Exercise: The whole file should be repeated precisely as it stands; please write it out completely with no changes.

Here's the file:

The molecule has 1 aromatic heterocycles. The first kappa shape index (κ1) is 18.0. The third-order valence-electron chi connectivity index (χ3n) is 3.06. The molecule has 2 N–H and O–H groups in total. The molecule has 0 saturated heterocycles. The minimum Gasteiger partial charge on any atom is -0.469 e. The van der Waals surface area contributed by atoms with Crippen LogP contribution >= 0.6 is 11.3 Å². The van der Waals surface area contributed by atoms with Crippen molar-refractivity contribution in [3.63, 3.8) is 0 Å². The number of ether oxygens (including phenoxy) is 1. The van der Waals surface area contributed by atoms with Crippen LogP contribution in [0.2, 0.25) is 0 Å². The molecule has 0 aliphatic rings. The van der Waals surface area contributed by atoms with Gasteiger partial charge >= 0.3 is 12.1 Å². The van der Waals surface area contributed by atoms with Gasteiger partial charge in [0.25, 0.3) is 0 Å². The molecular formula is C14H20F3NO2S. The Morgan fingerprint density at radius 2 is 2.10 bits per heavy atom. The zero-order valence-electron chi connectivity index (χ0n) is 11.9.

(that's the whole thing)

The molecule has 1 aromatic heterocycles. The first kappa shape index (κ1) is 18.0. The third-order valence-electron chi connectivity index (χ3n) is 3.06. The molecule has 2 N–H and O–H groups in total. The molecule has 0 saturated heterocycles. The minimum Gasteiger partial charge on any atom is -0.469 e. The van der Waals surface area contributed by atoms with Crippen LogP contribution >= 0.6 is 11.3 Å². The van der Waals surface area contributed by atoms with Crippen molar-refractivity contribution in [3.63, 3.8) is 0 Å². The number of ether oxygens (including phenoxy) is 1. The van der Waals surface area contributed by atoms with Crippen LogP contribution in [0.2, 0.25) is 0 Å². The molecule has 0 aliphatic rings. The van der Waals surface area contributed by atoms with Gasteiger partial charge >= 0.3 is 12.1 Å². The van der Waals surface area contributed by atoms with Gasteiger partial charge in [0.25, 0.3) is 0 Å². The molecular formula is C14H20F3NO2S. The Morgan fingerprint density at radius 2 is 2.10 bits per heavy atom. The zero-order valence-electron chi connectivity index (χ0n) is 11.9.